Positive Change Starts with “Just this Once!”

Here we are in February and for many of us, those New Years’ resolutions to make positive lifestyle changes have fallen by the wayside. Why?! You may be familiar with the phrase “Just this once, won’t hurt.” Have you found yourself muttering this to yourself lately? It usually happens when you’re tired, or in a time crunch, maybe lacking motivation, or generally feeling overwhelmed. This thought is usually connected to the uncomfortable feelings of change. But change is good, right?

Speed Bumps That Derail Progress

Sometimes there’s a feeling of discomfort or inconvenience of new lifestyle changes, it may be because you feel deprived, resentful about missing out on that dessert, or having to go for that walk or workout when you’re tired. Maybe you feel conflicted about making time to meditate when what you think you need to do is check those emails and texts. You may doubt your ability to change. You hear that little negative voice inside saying, “This is just not possible. You never could do it before… What makes you can do it now? You have other things to do that are more important.” Breaking your commitment, “just this once,” feels like a small consequence, maybe even a relief. It’s not that big of a deal, right? You just want to give in at that moment — so you do. If you aren’t careful, this kind of thinking can go from a one-time occurrence to a trend, then a pattern quickly. Suddenly your new lifestyle change is off track.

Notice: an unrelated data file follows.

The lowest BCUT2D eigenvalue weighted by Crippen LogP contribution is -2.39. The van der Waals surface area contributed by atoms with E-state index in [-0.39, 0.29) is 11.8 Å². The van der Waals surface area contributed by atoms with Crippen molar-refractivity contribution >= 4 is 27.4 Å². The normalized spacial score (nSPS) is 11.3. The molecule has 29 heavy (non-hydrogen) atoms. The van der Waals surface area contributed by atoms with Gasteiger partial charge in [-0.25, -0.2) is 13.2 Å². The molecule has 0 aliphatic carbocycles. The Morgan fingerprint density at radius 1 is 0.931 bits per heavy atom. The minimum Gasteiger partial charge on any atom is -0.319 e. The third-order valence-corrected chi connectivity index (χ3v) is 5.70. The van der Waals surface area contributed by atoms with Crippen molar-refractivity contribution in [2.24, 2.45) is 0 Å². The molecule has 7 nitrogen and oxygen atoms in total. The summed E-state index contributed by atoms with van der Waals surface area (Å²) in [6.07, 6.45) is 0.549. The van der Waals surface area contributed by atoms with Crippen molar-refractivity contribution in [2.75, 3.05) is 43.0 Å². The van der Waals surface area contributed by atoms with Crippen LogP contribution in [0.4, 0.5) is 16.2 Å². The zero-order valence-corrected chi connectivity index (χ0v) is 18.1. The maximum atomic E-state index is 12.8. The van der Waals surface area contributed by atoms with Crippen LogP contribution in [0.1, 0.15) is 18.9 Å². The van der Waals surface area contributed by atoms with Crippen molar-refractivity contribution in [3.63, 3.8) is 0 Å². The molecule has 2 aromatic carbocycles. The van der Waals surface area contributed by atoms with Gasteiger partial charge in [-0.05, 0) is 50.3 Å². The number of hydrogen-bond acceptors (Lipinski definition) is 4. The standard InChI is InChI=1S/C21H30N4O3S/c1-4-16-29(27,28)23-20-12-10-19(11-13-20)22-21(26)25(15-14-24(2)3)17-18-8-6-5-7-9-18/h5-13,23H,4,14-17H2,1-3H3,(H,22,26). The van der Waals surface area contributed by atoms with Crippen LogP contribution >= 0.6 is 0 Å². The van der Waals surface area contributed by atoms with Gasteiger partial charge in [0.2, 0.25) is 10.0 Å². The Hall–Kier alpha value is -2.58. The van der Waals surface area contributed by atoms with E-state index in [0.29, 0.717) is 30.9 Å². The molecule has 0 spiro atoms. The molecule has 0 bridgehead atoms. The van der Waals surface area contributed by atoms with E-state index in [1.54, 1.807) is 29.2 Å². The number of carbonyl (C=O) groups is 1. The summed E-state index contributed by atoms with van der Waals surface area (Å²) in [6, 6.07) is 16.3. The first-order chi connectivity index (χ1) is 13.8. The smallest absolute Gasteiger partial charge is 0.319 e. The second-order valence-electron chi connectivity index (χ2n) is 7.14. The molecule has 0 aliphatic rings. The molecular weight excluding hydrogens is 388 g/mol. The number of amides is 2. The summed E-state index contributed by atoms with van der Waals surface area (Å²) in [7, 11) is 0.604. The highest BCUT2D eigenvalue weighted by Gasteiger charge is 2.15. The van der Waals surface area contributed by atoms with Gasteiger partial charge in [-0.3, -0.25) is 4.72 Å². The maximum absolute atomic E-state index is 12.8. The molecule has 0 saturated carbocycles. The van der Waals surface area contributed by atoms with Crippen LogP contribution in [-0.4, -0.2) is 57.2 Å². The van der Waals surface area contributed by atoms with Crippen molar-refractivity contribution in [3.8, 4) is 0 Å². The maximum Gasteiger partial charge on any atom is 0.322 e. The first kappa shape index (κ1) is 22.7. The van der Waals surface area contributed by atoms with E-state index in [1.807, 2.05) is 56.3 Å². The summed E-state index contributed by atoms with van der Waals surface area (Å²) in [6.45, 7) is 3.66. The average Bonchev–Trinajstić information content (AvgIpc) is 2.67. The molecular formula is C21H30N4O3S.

Get Back on Track

There is another way to look at change. You can reverse your thinking. Decide, “Just this once I will make the better choice.” Stop entertaining that negative inner voice and tell yourself: “Today I am eating the salad instead of the burger, taking the stairs instead of the elevator, say “yes” to meditation instead of email; just show up on the sidewalk and walk — just this once.” Why? Because you feel better after the salad, taking the steps or doing the workout. You’re calmer, more focused, and clear-headed after meditation. Those are the rewards you experience. Focus on them.

We all falter; that’s normal. Stop; recognize the thoughts and feelings tripping you up. Decide how to deal with and avoid those pitfalls the next time. Forgive yourself. It’s about progress, not perfection. Get back on track. Research shows that if you stay focused on the rewards, you make better choices. Every good choice you make strengthens your ability to make the next good choice. Tracking your progress is another way to help you make positive changes. Before you know it, you’re more confident and decisive in your ability to make changes count. I’d write more, but instead I’ll take a 5-minute break and stretch…just this once. What about you?